Background: This report assesses the efficacy and safety of palbociclib plus endocrine therapy (ET) in women with hormone receptor-positive, human epidermal growth factor receptor 2-negative advanced breast cancer (ABC) with or without visceral metastases.
Patients and methods: Pre- and postmenopausal women with disease progression following prior ET (PALOMA-3; N = 521) and postmenopausal women untreated for ABC (PALOMA-2; N = 666) were randomized 2 : 1 to ET (fulvestrant or letrozole, respectively) plus palbociclib or placebo. Progression-free survival (PFS), safety, and patient-reported quality of life (QoL) were evaluated by prior treatment and visceral involvement.
Results: Visceral metastases incidence was higher in patients with prior resistance to ET (58.3%, PALOMA-3) than in patients naive to ET in the ABC setting (48.6%, PALOMA-2). In patients with prior resistance to ET and visceral metastases, median PFS (mPFS) was 9.2 months with palbociclib plus fulvestrant versus 3.4 months with placebo plus fulvestrant [hazard ratio (HR), 0.47; 95% confidence interval (CI), 0.35-0.61], and objective response rate (ORR) was 28.0% versus 6.7%, respectively. In patients with nonvisceral metastases, mPFS was 16.6 versus 7.3 months, HR 0.53; 95% CI 0.36-0.77. In patients with visceral disease and naive to ET in the advanced disease setting, mPFS was 19.3 months with palbociclib plus letrozole versus 12.9 months with placebo plus letrozole (HR 0.63; 95% CI 0.47-0.85); ORR was 55.1% versus 40.0%; in patients with nonvisceral disease, mPFS was not reached with palbociclib plus letrozole versus 16.8 months with placebo plus letrozole (HR 0.50; 95% CI 0.36-0.70). In patients with prior resistance to ET with visceral metastases, palbociclib plus fulvestrant significantly delayed deterioration of QoL versus placebo plus fulvestrant, whereas patient-reported QoL was maintained with palbociclib plus letrozole in patients naive to endocrine-based therapy for ABC.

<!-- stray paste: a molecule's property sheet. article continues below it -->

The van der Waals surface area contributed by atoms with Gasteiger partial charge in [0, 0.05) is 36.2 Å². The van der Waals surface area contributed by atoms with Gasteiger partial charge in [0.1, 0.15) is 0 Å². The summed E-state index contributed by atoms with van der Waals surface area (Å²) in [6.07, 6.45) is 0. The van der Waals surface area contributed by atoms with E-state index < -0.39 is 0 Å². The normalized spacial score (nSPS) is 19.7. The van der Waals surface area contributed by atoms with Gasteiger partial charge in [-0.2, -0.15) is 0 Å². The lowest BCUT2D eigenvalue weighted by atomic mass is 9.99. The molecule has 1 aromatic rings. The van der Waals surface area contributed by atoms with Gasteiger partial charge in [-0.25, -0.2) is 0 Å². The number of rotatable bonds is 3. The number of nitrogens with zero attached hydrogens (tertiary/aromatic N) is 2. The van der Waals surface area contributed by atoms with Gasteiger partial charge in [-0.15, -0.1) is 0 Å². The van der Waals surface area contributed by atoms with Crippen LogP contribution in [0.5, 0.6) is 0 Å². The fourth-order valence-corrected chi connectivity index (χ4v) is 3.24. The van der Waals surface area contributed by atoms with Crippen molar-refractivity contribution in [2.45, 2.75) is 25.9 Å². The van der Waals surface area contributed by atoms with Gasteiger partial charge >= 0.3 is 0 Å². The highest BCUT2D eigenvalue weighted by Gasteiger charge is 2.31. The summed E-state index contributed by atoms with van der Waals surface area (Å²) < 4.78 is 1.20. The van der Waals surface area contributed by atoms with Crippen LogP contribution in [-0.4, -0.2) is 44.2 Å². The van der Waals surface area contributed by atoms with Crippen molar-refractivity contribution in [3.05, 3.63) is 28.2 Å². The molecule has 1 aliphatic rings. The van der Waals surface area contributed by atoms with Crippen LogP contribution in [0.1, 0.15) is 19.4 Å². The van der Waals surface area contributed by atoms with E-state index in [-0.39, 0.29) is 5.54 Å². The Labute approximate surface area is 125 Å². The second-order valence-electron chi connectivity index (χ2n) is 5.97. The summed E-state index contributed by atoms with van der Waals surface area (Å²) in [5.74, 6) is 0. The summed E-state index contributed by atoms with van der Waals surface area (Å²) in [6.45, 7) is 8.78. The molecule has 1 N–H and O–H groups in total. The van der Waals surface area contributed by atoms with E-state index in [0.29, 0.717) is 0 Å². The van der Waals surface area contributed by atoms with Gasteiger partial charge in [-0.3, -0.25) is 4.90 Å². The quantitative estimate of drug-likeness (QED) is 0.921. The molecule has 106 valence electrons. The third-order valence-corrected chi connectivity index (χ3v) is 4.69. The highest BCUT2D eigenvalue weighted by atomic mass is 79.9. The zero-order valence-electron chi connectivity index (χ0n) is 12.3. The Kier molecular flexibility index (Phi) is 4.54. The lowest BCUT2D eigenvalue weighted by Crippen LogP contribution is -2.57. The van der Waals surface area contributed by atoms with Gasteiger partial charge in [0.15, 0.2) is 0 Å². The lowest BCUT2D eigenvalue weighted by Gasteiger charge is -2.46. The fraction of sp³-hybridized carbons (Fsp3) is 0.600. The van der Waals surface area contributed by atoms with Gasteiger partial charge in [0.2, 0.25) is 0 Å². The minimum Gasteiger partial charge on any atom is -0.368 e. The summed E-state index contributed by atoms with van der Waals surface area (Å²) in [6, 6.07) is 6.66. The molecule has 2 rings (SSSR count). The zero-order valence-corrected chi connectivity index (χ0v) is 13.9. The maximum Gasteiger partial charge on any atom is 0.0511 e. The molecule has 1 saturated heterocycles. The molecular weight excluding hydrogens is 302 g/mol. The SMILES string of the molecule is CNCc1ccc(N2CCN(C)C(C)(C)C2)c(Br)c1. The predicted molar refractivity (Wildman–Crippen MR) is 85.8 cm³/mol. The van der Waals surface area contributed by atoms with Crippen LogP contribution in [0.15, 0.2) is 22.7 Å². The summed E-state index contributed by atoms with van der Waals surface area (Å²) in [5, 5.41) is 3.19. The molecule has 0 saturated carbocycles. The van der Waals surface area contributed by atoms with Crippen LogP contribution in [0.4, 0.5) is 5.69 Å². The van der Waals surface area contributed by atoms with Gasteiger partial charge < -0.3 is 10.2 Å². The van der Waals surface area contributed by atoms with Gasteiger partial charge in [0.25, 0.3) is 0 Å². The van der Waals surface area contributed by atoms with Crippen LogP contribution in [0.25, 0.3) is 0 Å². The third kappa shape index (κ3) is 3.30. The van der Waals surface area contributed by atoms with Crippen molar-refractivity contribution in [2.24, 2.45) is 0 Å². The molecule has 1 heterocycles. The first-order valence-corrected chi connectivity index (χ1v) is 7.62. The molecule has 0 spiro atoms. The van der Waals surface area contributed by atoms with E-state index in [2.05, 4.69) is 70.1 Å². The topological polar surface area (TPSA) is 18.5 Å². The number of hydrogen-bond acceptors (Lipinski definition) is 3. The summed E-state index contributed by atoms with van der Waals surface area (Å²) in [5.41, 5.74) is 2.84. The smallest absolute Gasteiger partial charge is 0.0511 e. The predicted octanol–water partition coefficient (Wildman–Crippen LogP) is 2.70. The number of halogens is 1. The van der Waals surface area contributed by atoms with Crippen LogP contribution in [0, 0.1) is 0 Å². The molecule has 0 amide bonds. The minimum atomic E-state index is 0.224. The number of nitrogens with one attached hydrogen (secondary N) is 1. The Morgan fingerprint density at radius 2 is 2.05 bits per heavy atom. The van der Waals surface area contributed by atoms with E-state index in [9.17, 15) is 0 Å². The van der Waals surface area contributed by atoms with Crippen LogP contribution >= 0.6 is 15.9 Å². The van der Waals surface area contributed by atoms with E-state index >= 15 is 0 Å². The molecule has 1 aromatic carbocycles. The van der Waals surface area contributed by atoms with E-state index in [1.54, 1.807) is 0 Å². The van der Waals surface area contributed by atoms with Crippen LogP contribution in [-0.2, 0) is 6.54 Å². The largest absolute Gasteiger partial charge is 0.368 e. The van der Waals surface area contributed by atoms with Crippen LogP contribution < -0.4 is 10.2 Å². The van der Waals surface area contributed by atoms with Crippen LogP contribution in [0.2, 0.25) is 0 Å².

Conclusions: Palbociclib plus ET prolonged mPFS in patients with visceral metastases, increased ORRs, and in patients previously treated for ABC, delayed QoL deterioration, presenting a standard treatment option among patients with visceral metastases amenable to endocrine-based therapy.